Men have often been given the central position in many structures of society throughout history, in life, and death. Contrary to this, a recent archaeological excavation in Northamptonshire — which did not initially appear promising as the burial site was not located near any churches or ruins — has proven that women were not wholly dismissed and that some were held with profound commemoration.
In the village of Harpole, archaeologists discovered human teeth, shortly followed by the glint of gold from a fabulous necklace, and its wearer: the skeletal remains of a significant female. The discovery of the burial has changed our impression of the status of women in death.
The excavation team: Museum of London Archaeology (MOLA) and Archaeological Consultants RPS found this early medieval grave that consisted of a 1,300-year-old ornate necklace that has been hailed as a ‘truly once-in-a-lifetime discovery’ by one archaeologist, who worked on the excavation.
The woman is believed to have been buried between 630 and 670 AD. In the grave with her was an elaborate 30-piece necklace that included gold, garnets, Roman coins, and semi-precious stones. It has been said that the artifact is the most valuable necklace ever found in Britain. As well as this clear indicator of status, the grave also contained a large, decorated cross that was buried face-down, and it featured peculiar depictions of human faces out of silver with blue glass eyes. As stated by the leader of the dig, ‘This is a find of international importance. This discovery has nudged the course of history, and the impact will get stronger as we investigate this find more deeply’. But what exactly makes this discovery, now known as the Harpole Treasure, so significant to history?
MOLA tells us that this incredible necklace is ‘the most ornate of its kind ever found.’ The chain tells us a lot: the gold was intricately wrought, and a lot of time and investment went into making it. This suggests that the female wearer was a woman of importance. The necklace's centerpiece is a large rectangular pendant with a cross motif. The Christian iconography, alongside the sheer size of the accompanying silver cross, suggests the woman buried here may have been an early Christian leader. She may have been an abbess or, more likely, very devout royalty.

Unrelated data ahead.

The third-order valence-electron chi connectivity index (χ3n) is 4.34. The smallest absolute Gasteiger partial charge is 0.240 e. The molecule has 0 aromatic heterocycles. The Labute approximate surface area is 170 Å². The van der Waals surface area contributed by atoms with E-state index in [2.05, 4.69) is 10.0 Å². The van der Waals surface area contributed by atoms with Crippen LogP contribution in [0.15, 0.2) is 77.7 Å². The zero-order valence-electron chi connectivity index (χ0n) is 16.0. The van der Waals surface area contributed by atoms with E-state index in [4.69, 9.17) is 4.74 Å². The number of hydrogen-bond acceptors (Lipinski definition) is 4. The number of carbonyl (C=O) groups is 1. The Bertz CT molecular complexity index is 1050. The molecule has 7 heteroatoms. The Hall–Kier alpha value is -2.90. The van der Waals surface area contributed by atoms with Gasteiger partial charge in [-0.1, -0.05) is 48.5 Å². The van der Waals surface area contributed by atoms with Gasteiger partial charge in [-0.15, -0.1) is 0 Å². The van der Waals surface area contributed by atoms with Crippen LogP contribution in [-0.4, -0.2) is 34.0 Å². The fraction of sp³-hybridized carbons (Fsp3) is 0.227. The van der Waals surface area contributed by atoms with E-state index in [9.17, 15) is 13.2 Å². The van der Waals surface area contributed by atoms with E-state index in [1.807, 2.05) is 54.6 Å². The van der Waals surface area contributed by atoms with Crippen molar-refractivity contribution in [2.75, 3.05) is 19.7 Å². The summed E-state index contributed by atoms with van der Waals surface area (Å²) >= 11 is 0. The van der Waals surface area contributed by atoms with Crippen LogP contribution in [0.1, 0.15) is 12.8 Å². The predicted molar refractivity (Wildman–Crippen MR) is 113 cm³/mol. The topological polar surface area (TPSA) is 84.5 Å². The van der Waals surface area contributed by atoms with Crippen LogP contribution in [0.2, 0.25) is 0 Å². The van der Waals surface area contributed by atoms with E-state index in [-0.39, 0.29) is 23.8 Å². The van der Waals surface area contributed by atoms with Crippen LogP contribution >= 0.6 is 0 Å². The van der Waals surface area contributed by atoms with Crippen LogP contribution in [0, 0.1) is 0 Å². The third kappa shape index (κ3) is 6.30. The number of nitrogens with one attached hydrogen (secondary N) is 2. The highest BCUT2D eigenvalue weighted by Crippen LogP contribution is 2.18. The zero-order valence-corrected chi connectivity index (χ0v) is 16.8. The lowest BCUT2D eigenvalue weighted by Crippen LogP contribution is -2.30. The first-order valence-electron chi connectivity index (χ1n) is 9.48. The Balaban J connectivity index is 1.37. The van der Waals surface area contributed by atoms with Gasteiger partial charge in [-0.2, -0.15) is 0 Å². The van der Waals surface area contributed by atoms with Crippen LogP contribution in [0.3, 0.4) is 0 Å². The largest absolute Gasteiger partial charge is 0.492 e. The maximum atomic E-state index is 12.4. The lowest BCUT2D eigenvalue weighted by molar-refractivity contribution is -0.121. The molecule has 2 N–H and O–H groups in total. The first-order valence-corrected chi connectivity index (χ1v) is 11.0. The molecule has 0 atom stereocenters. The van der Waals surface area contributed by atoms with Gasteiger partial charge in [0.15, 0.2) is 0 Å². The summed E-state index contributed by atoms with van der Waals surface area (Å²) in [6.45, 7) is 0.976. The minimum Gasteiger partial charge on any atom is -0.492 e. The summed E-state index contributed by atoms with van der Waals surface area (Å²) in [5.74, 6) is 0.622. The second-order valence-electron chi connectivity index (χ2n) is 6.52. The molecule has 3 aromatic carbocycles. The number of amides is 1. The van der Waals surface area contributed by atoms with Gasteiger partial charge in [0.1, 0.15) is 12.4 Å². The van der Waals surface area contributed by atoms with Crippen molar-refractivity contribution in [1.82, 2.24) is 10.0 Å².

This essential new burial site further confirms findings that there was an increase in investment in female burial furnishings between the 660s and the 680s AD, a most ‘intriguing and significant development’ for the period in Britain. This was a time when Britain was amidst a widespread but gradual conversion to Christianity. The first papal envoy, Augustine of Canterbury, came to Britain to convert the pagan Anglo-Saxons in Britain, arriving in Kent in 596 AD, only around thirty to seventy years before the Harpole woman’s burial.
It was in the previous fifth and sixth centuries that Anglo-Saxon furnished burial rites were a means by which families established their position. Items selected for burial represented the social identities, relationships, roles, and obligations. Later, in the seventh and early eighth centuries, we see the accumulation of landed wealth in female hands according to the same findings. Around half of the Kentish charters that pre-date 760 AD ‘are for women or women's foundations.’ As well as this, six out of twenty-two early charters from Mercia and the West Midlands were also for women, few of whom, as far as we know, were royal.
Moreover, it seems there was a correlation between landed wealth in female hands, particularly widows, and the elaborate nature of their furnished burials. If we consider the fact that this was a time of gradual change toward Christianity among Anglo-Saxons in Britain, as we touched upon earlier, it could be argued that female landowners employed a method of philanthropy and charity for churches and family-founded monasteries. This would be a mutual relationship as these wealthy female investors would be noted for their Christian virtue, as reflected in their burials. So, it could be said there was a tripartite system of family, wealth, and investment in the rise of Christianity that allowed the plucky new continental Roman faith to take a foothold in the kingdoms of Britain.
While this is what we can take away from the new burial evidence at Harpole, a further archaeological investigation will provide more answers to our burning questions. Currently, however, this evidence shows a unique period of religious reverence for the fairer sex.
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